VBL: Will it work for Applied Sciences?
It was easy for our team to ultimately select Video-Based Learning (VBL) as the educational technology to focus on moving forward for our project. Each of us has some level of experience with this tool, and we all could demonstrate examples of VBL’s effectiveness in specific scenarios. However, I wanted to overlay personal experiences in teaching undergraduate engineering students and how they have recently responded to their learning. The majority of which for the last 14 months has been entirely online. As a baseline, our team used a particular pathway on LinkedIn Learning (formerly Lynda.com) to allow ourselves to experience VBL together and summarize the experience of learning through this technology.
In summary, this platform has various topics at the learner’s disposal, allowing users to pick ala cart, what they want to unpack, and when/how long they want to unpack it. I felt this has allowed me to see the benefits of VBL and, eventually, its flaws. Could I translate this to my work with undergraduates? I certainly feel like I can understand them better.
Looking inwards at the work we have done so far during the pandemic; I am often left wondering about my own choices regarding online learning. Did the flipped classroom work for this particular set of students? What material did the students absorb and articulate better, and based on that, what technologies aided in their ability to comprehend the subject matter better? I believe wholeheartedly in what Selwyn (2009) prefaced as the real problem in the study of ed-tech, and that is the lack of discussing how and why particular technologies are used. We have a good understanding and dialogue in the literature on what “tools” are available. However, we tend not to step back and think about why educators and designers have selected them and ultimately ask whether they should be implemented in the first place. I am now looking at VBL and creating questions on its effectiveness, efficiency, equality, and of course, its ability to be engaging. There is currently enough research in using a flipped-classroom approach with students in STEM, especially engineering and mathematics.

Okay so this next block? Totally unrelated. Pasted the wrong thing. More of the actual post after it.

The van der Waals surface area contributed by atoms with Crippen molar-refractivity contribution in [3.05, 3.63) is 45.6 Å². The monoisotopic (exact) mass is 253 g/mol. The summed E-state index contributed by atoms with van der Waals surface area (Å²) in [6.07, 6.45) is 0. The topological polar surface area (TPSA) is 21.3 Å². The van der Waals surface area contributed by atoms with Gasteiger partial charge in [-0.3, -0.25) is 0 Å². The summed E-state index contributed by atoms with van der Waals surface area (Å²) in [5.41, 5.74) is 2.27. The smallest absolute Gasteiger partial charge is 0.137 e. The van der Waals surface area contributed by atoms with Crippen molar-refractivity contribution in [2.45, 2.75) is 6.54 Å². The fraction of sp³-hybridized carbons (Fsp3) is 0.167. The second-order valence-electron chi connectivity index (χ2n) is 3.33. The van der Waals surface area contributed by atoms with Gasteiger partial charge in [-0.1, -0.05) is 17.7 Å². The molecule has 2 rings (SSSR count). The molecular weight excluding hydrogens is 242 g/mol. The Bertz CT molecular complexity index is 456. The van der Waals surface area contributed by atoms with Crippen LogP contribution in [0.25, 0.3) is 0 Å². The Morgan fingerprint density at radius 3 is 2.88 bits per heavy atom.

There is no arguing that Video can engage students when used in the proper context, but is it the right tool to get the job done moving forward? (Zaneldin et al.,2019). Regarding equality in the world VBL, gender and race have also recently undergone research and whether the effects of a flipped classroom favour male or female students (Chiquito, 2020). As I narrow the focus on using VBL for students in engineering, I think there is much to explore and unpack and decide whether or not VBL will work in the world of applied sciences.
Chiquito, M., Castedo, R., Santos, A. P., López, L. M., & Alarcón, C. (2020). Flipped classroom in engineering: The influence of gender. Computer Applications in Engineering Education, 28(1), 80–89. https://doi.org/https://doi.org/10.1002/cae.22176
Selwyn, N. (2010). Looking beyond learning: Notes towards the critical study of educational technology. Journal of computer assisted learning, 26(1), 65-73.
Zaneldin, E., Ahmed, W., & El-Ariss, B. (2019). Video-based e-learning for an undergraduate engineering course. E-Learning and Digital Media, 16(6), 475–496. https://doi.org/10.1177/2042753019870938